Imputation of non-genotyped individuals using genotyped progeny in Nellore, a Bos indicus cattle breed


This study aimed at imputing non(un)-genotyped sires using a stepwise imputation approach that combines identity by descent (IBD) detection methods with other imputation algorithms. We also studied the effect of using actual or imputed genotypes of non-genotyped sires in estimating genomic relationships.Simulations and real data were used for the analysis. Fifty sire families were simulated and 23 sire families were derived from 995 Brazilian Nellore cattle genotyped with Illumina (R) Bovine HD (777,962 SNPs) SNP Chip. Un-genotyped sires were imputed using genotype information from progeny (5 or 10); progeny and grand offspring; a combination of progeny, mates of genotyped progeny and grand offspring; and the entire genotyped population. Stepwise imputation was done with an IBD detection method that uses simple inheritance rules (MERLIN) as a First step and subsequently with FImpute, MaCH or BEAGLE as the second step to infer genotypes that were not imputed unambiguously by MERLIN. The stepwise imputation procedure was compared to an approach that ignores the first step (MERLIN) but uses only prior pedigree information to impute non-genotyped animals. Imputation accuracy was assessed as percent of correctly called genotypes and the correlation between imputed and actual genotypes (in brackets).With real data, imputation accuracy ranged from 81.6% (0.856) to 97.4% (0.981) depending on the amount of genotyped information considered for the first step (MERLIN) and imputation algorithms used for the second step. Greater accuracies of imputing non-genotyped sires were obtained when the stepwise imputation approach was used with 10 genotyped offspring as the first step. The stepwise approach resulted in an increase of 1.2% (5 offsprings) and 4.7% (10 offsprings) in imputation accuracy. MaCH was more accurate in the second step, followed by FImpute then BEAGLE. Similar trends in imputation accuracy were observed for the simulated population. Generally, imputed genotypes were successfully used to estimate genomic relationships among close relatives but considerable bias was observed for true pairwise relationships of zero.In conclusion, high imputation accuracies can be achieved for non-genotyped animals when genotype information of 5 or 10 direct progeny is available for imputation. Performing preliminary IBD analysis and using non-ambiguous genotypes from that analysis in conventional imputation increased the imputation accuracy considerably. (C) 2014 Elsevier B.V. All rights reserved.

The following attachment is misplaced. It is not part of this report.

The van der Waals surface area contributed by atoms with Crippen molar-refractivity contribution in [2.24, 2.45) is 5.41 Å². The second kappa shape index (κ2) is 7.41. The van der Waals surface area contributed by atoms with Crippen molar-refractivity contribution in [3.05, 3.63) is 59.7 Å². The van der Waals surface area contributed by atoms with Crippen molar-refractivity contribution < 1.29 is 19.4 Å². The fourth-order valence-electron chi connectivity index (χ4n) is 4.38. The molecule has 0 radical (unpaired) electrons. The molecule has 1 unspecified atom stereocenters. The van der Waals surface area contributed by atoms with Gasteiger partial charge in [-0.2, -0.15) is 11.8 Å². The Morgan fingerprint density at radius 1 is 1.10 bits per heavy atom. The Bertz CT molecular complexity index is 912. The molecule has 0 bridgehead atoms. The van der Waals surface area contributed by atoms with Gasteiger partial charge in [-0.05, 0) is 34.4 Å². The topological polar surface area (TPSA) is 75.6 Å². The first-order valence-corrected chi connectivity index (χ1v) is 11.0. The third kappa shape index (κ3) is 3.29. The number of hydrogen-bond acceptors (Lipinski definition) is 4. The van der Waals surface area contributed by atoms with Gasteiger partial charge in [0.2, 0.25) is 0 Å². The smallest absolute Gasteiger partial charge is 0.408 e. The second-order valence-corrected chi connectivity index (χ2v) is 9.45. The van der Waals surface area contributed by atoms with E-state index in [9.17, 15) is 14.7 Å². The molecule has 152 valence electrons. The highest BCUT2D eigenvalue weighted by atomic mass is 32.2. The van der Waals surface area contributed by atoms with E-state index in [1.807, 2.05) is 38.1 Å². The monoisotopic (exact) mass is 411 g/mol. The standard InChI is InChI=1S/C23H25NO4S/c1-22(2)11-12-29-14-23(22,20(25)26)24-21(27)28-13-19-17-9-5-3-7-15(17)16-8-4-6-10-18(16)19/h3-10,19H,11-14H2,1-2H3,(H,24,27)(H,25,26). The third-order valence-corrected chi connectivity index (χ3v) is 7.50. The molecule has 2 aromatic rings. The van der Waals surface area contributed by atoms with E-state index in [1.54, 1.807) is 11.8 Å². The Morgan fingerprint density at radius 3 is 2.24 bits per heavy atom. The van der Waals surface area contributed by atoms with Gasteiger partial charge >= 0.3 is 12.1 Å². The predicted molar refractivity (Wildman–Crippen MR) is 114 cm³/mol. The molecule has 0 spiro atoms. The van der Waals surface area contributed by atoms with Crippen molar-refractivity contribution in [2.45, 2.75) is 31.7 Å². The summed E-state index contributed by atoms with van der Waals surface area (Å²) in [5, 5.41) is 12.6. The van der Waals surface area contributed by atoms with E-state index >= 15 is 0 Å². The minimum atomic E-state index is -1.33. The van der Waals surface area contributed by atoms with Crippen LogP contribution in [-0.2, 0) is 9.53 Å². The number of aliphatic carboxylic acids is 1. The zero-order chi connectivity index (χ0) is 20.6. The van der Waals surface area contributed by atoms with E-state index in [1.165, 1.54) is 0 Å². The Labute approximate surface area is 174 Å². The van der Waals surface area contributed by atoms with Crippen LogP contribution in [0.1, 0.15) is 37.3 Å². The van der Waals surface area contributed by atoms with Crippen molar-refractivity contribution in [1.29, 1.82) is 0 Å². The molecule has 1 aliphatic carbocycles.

Imputation, Non(un)-genotyped, FImpute, BEAGLE, MaCH, MERLIN

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Livestock Science. Amsterdam: Elsevier Science Bv, v. 166, p. 176-189, 2014.